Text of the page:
Today again two powers have risen and are led by two demented dictators who seem to have found a common ground – their new common understanding of divide-and-rule. And after a few cosy tête-à-têtes they now have a friendly pact of non-aggression between them, allowing each other to do what they please in their own backyards. The rest of us are pawns. Most of us support them because we believe them. Their hatred of peace organisations, such as the UN or the EU, is well explained to us. Those institutions haven’t been elected to power based on lies and false propaganda! They are the enemy! And why would we need them if we have NATO? Except that NATO is for the times of war (which we really, really don’t want) and UN or EU are to guard peace (which they really, really don’t want). The existing peace and world order doesn’t suit Mr Trump and Mr Putin. Time to change it.

The wheel of history is turning and the same mistakes are being repeated. Democratic institutions are being compromised, prejudice is rampantly bred in the streets and people’s minds and values are being corrupted. I think this is the time to remember. There is nothing to celebrate.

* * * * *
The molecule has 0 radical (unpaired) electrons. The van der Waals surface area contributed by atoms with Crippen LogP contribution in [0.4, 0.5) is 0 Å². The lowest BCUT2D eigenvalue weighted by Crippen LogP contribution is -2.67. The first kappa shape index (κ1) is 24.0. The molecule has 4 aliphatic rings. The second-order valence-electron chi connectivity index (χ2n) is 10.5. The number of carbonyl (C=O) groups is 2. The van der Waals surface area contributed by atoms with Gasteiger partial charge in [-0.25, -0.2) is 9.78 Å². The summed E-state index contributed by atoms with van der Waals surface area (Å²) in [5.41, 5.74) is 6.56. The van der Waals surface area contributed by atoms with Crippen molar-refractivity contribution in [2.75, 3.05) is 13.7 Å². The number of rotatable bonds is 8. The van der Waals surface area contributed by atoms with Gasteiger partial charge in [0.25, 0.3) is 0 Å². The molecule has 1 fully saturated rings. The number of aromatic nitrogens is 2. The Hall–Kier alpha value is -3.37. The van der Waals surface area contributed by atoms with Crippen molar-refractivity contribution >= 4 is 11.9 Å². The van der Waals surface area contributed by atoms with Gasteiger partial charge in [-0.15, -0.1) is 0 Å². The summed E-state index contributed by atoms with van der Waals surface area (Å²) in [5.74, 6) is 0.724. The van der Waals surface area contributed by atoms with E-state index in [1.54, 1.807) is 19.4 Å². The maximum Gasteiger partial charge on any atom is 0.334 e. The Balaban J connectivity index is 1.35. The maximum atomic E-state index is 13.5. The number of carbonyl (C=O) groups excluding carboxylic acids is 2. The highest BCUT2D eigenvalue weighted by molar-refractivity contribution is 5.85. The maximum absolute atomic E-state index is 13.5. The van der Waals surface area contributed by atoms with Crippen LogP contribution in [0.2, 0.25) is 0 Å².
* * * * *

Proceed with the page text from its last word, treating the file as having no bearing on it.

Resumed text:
Would you rather live in Handcock’s Bottom or is Marston Bigot more up your street?

I had a whale of a time when conniving the settings for my cosy crime series The Shires Mysteries. Truth be told, I nearly wet my pants.

To find a name for the village that would host all of the crimes I had in mind, I needed something memorable but authentic – something that would sit comfortably alongside all the real-life places in my county. Something that didn’t sound out of place in the Shires.

I reside in a place called Upper Studley. Upper is a common qualifier for an English village and it sounds immensely better than Lower or Little. They are equally common but less classy than my Upper. Then you have the Bottoms. They are, well literally, at the bottom of the ladder. For how would one feel dwelling in Handcock’s Bottom, or Scratchy Bottom, or Bottom Flash? How about Crinkley Bottom or Bottom Burn? If you aren’t into Bottoms, then would you consider buying a cottage in Buttock or a small bungalow in Great Butts? They are real villages proudly inhabited by real villagers.